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Haftarah HaChodesh: Time and Space

Ezekiel 45:16 – 46:18
Everything new becomes old. Over the years, my children were often desperate for a toy or gadget. They would plead, pester and beg for the newest thing. Inevitably, they would win and they would get the newest and hottest item. Inevitably, they would soon grow bored of their new item and would begin the process all over again fighting for the next newest thing.


Even the majestic Temple of God in Jerusalem could become old hat. Even the Third Temple, described by Ezekiel, can become familiar and comfortable. The awe would dissipate. The excitement would lose its air.

Ezekiel describes a law designed to combat the familiarity of the Beit Hamikdash. People were not allowed to leave the Temple grounds through the same gate through which they entered. They could not use the same gate twice in one day, so that they would not become too comfortable in any part of the Temple or its grounds. Except…

Except the “Nasi” – Prince. The Nasi could enter and leave through the same gate. For some reason, the prophet was not concerned with the Prince becoming too accustomed to the Temple.

Who was the Nasi? Some opinions hold that the title was reserved for the Cohen Gadol – The High Priest. Others hold that the Prince was the king. There was no risk of either losing the thrill, awe and excitement of serving and visiting the Temple. The Cohen Gadol was in charge of the service in the Temple. His responsibilities prevented his functions from becoming too familiar. The King was in charge of the law of the land. It was his responsibility to lead the nation, direct them and guide them in the delicate balance between their lives inside the Temple and without.

Ezekiel describes the consecration of the Third Temple and chooses the theme of the “New” and the “Familiar” as the core of his message. The prophet takes us back to the final stage of the Exodus. He describes the Rosh Chodesh Offering – the offering of the New Month. The Hebrew for month is Chodesh and is spelled the same as Chadash – that which is new.

The Mitzvah of Kiddush HaChodesh – The Sanctification of the New Month – was the first Mitzvah given to Israel as a people. It was the Mitzvah used to introduce all the steps of the Korban Pesach – The Paschal Offering. The blood of the Pesach was sprinkled on the doorposts and lintels of the homes of the Children of Israel, just as the blood of the consecration sacrifices in this prophetic selection was sprinkled on the doorposts and lintels of the Temple Courtyard and Altar.

We take the choice of that first Mitzvah so seriously that we even consider, on the Seder night, whether we should begin telling the story of the Exodus on Rosh Chodesh. The first Rashi on the Torah considers why the Torah does not begin with this important Mitzvah – the first given to Israel as a nation.

Chadash – the New – is a key to freedom. The ability to see the world, our lives and us with a new perspective – as Chadash – is the beginning of freedom. It allows freedom from past perceptions of the world, others and us. The first Mitzvah was the gift of seeing the world with fresh eyes and to understand that we experience constant renewal in nature and can use that process for our lives.

We also experienced an entirely new level of relationship with the Creator. God summoned Moshe and Aharon, interestingly, the king and the Cohen Gadol, to join Him in forming a Beit Din – a Court – to sanctify the New Moon – Rosh Chodesh. The angels Michael and Gavriel were summoned as witnesses. We became active participants with God in creating the realities of time.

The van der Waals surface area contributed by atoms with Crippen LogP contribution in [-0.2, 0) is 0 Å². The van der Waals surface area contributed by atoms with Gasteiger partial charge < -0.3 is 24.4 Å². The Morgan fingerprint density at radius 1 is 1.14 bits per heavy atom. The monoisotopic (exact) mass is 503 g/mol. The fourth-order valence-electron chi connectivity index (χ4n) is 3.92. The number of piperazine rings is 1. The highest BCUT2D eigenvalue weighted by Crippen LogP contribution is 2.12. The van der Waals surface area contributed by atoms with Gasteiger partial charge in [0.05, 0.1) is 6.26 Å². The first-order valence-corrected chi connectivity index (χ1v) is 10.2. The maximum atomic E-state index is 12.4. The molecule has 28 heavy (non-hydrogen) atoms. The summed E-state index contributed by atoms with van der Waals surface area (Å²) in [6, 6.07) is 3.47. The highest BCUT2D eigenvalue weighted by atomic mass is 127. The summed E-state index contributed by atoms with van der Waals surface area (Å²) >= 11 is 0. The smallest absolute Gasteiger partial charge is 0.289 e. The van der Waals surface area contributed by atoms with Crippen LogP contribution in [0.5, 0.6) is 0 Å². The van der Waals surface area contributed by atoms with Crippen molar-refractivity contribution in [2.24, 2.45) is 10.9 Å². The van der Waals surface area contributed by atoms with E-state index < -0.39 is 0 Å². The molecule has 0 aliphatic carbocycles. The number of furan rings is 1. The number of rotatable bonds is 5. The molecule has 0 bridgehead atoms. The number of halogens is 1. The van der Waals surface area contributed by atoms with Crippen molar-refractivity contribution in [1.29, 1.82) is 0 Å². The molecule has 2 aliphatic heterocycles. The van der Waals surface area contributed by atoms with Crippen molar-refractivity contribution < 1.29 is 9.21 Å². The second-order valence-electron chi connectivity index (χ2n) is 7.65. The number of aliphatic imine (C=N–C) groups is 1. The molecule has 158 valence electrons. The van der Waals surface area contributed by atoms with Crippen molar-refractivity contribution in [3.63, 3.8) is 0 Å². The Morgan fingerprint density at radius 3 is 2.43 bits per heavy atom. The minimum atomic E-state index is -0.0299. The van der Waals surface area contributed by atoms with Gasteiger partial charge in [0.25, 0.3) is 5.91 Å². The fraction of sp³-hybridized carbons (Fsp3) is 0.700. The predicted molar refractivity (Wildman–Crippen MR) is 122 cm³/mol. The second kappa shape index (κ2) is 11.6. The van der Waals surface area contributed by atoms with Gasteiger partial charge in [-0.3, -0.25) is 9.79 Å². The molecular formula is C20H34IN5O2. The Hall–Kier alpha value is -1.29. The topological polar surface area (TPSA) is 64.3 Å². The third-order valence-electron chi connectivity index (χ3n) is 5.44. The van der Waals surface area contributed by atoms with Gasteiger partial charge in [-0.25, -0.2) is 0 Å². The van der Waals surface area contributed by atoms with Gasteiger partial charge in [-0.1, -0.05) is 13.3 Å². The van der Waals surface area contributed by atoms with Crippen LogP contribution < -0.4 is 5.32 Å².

We were not only participants; we were given the responsibility and power to determine Time. We, human beings, decide when the New Month begins. We determine when Rosh Hashana begins. God will not sit in judgment until we declare that the month of Tishrei has begun. God waits for our decision. We were not only participants. We were empowered with this first commandment to shape time itself.

I understand the Paschal Offering as the Consecration Offering of Israel as a nation, an empowered nation. The blood of the Paschal Lamb was used to mark our space in order to protect us during the plague of the Slaying of the Egyptian First Born. We created our own space with the blood of the Pesach offering. We were not only masters of time, but of space as well. We, who could create a protected space, could create the sanctified space of the Temple.

The Temple is called Ohel Moed – The Tent of Meeting – the place where time and space meet. (Moed is also the term for special moments in time.)

The Third Temple, described by Ezekiel, will be the mark of a beginning of a different existence. Time and space will change. The past will be purified and we will no longer struggle with the painful and confusing issues of our current lives.

It will only work when we realize the power and accept the responsibility to shape time and space, to create special moments and places. The freedom of the existence symbolized by the Third Temple will challenge us in new ways. Only the appreciation and use of our power over time and space will allow us to maintain the Chadash – the sense of the new, even in such a wonderful place.

We are beginning our final approach to Pesach, our holiday of freedom. We will consecrate ourselves as a people. We will consecrate ourselves to a vision of being able to master time and space and to appreciate each day, each moment as new and a fresh opportunity.

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